33 percent of U.S. mobile users downloaded news apps in previous 30 days, survey shows

One-third of U.S. owners of smartphones or tablet computers said they had downloaded news apps in the previous 30 days, according to newly released results from a Nielson survey. Still, news apps came in fifth, behind games, maps/navigation, music, and social networking apps.

Of those who had downloaded news apps, 14 percent had downloaded only free apps, 3 percent had only paid for news apps, and 16 percent said they had downloaded both free and paid apps, according to Nielson.

The data are part of Nielson's State of the Media: Consumer Usage Report 2011. Interestingly, slightly more than half (51 percent) of those mobile users surveyed said they do not mind advertising within their apps "if it means they can access content for free," according to Ars Technica.

Meanwhile, data from app analytics firm Flurry show users spend more time with mobile apps than browsing the mobile web, reported GigaOM. Smartphone users spend an average of 94 minutes a day using apps, compared with just 72 minutes a day using a mobile web browser.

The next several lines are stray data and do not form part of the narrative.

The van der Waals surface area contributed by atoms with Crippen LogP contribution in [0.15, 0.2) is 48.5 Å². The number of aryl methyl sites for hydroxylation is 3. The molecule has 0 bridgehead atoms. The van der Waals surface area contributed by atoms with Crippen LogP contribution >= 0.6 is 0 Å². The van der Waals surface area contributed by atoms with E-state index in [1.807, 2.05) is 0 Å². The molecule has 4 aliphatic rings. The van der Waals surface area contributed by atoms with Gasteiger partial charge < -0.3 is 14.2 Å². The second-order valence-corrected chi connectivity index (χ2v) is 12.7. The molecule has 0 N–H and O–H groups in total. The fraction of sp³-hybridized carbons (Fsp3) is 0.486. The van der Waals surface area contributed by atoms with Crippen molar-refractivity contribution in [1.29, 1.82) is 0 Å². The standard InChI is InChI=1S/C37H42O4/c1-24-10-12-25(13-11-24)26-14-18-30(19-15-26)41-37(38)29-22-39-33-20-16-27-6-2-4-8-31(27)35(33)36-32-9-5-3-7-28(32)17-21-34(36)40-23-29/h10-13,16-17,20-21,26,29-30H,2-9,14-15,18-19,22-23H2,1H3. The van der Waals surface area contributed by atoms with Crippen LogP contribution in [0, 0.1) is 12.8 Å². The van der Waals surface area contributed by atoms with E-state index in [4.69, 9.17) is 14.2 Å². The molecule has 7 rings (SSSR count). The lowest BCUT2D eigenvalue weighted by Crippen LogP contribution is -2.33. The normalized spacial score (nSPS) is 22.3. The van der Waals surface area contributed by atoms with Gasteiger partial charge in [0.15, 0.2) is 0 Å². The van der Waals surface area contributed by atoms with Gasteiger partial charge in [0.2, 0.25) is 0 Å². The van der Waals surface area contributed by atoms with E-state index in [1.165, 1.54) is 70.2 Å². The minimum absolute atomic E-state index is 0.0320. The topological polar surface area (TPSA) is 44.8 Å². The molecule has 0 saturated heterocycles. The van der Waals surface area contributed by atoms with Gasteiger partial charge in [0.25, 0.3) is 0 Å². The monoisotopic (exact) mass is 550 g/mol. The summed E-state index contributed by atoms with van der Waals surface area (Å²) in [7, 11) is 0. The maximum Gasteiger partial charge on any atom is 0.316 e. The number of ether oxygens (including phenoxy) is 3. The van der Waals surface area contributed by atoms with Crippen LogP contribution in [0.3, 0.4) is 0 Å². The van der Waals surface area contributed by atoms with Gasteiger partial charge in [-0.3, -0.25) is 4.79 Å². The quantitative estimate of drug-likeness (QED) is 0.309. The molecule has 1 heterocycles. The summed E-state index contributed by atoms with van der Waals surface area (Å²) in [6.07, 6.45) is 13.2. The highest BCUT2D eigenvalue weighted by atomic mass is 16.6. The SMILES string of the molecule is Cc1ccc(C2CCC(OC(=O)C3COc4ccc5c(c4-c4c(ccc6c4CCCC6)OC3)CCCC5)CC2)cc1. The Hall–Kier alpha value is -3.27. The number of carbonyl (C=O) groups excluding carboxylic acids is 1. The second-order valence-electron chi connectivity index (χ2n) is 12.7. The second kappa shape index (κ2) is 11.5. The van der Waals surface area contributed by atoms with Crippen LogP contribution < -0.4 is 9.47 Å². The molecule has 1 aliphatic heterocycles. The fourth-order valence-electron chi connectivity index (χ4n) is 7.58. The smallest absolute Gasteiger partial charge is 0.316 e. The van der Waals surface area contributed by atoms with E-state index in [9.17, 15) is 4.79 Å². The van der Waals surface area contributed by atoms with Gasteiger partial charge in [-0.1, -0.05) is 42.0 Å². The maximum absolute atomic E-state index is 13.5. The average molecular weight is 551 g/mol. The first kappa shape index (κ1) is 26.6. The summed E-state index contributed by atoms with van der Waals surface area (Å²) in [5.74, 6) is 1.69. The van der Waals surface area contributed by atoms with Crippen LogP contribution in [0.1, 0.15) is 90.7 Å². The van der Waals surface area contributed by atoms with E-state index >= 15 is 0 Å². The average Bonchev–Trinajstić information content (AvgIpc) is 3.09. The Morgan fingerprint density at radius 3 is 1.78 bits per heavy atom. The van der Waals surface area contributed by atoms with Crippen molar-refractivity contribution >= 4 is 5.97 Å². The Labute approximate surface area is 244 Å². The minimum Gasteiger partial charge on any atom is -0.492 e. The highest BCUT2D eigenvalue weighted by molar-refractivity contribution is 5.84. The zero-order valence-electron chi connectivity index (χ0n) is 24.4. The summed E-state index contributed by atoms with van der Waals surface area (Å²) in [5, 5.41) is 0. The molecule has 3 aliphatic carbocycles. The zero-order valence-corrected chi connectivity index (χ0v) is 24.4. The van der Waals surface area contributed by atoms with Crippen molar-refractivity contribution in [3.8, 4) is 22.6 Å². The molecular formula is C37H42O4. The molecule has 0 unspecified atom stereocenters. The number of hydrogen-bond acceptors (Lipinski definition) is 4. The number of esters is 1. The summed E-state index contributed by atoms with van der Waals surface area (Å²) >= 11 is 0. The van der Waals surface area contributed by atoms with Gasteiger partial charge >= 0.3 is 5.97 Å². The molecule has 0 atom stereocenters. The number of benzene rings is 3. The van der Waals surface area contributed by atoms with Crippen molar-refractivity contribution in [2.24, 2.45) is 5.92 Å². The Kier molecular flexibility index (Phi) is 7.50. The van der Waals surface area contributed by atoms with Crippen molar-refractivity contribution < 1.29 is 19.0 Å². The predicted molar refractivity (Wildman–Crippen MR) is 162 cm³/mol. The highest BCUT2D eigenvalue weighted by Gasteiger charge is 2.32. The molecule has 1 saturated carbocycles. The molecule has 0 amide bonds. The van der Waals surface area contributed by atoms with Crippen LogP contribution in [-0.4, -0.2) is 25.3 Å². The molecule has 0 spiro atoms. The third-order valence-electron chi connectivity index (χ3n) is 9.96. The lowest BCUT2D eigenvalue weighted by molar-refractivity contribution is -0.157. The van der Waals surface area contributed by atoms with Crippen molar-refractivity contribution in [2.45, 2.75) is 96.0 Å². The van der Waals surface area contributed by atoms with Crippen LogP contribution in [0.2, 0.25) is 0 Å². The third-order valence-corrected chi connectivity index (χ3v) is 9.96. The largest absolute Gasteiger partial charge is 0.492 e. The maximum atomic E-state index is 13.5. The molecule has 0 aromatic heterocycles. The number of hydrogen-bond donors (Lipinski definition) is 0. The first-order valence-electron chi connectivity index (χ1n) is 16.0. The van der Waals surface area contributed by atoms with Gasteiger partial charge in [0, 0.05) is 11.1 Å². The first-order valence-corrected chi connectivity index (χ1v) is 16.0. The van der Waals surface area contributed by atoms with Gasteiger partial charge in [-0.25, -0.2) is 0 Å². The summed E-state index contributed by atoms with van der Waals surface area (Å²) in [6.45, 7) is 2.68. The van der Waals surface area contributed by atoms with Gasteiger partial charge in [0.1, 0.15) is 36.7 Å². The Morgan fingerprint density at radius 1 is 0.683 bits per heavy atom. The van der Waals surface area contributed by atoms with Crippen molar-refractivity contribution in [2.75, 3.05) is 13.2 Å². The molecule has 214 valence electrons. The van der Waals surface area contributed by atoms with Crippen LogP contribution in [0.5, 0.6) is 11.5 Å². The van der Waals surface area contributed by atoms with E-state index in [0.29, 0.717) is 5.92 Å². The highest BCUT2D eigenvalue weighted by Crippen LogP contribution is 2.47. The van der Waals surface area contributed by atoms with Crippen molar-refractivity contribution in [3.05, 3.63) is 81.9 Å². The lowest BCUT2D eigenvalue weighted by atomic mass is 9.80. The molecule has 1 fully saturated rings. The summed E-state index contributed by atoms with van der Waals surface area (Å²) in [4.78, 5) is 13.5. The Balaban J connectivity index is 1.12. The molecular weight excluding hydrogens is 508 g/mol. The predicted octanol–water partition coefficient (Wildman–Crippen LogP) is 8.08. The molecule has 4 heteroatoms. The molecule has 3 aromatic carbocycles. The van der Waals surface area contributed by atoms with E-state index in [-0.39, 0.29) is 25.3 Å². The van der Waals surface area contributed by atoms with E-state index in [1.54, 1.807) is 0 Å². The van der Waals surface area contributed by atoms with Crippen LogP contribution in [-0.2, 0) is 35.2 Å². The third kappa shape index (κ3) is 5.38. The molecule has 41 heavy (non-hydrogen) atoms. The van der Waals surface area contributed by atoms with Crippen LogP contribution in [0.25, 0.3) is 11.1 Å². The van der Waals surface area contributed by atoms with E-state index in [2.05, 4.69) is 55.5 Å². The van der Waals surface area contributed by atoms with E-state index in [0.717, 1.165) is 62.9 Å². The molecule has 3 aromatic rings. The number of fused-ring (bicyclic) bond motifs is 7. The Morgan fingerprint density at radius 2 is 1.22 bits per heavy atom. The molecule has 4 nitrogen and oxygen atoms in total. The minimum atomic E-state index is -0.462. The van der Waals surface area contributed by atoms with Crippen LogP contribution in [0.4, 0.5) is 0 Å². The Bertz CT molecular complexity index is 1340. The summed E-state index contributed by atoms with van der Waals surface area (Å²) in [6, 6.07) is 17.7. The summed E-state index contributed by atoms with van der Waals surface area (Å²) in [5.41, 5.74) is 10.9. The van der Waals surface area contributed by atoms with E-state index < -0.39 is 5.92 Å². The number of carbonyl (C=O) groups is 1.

Sociable noted that the Flurry report said Facebook is behind this shift from web browser to app, as users increasingly are accessing the social network site via an app, rather than the mobile web.

In other app news, Spanish-language cable network Univisión has launched its first news app, "Notícias," according to PaidContent. Not only does the app target the U.S. Latino population -- the ethnic groups which has the second-highest penetration of smartphone use -- but it also is "the latest example of a broadcaster tapping into the mobile market in a bid to extend its existing online and TV content businesses," PaidContent said.

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» GigaOM (Can newspapers also be tech incubators?)
» Knight Center (Digital news trends on the horizon for 2012)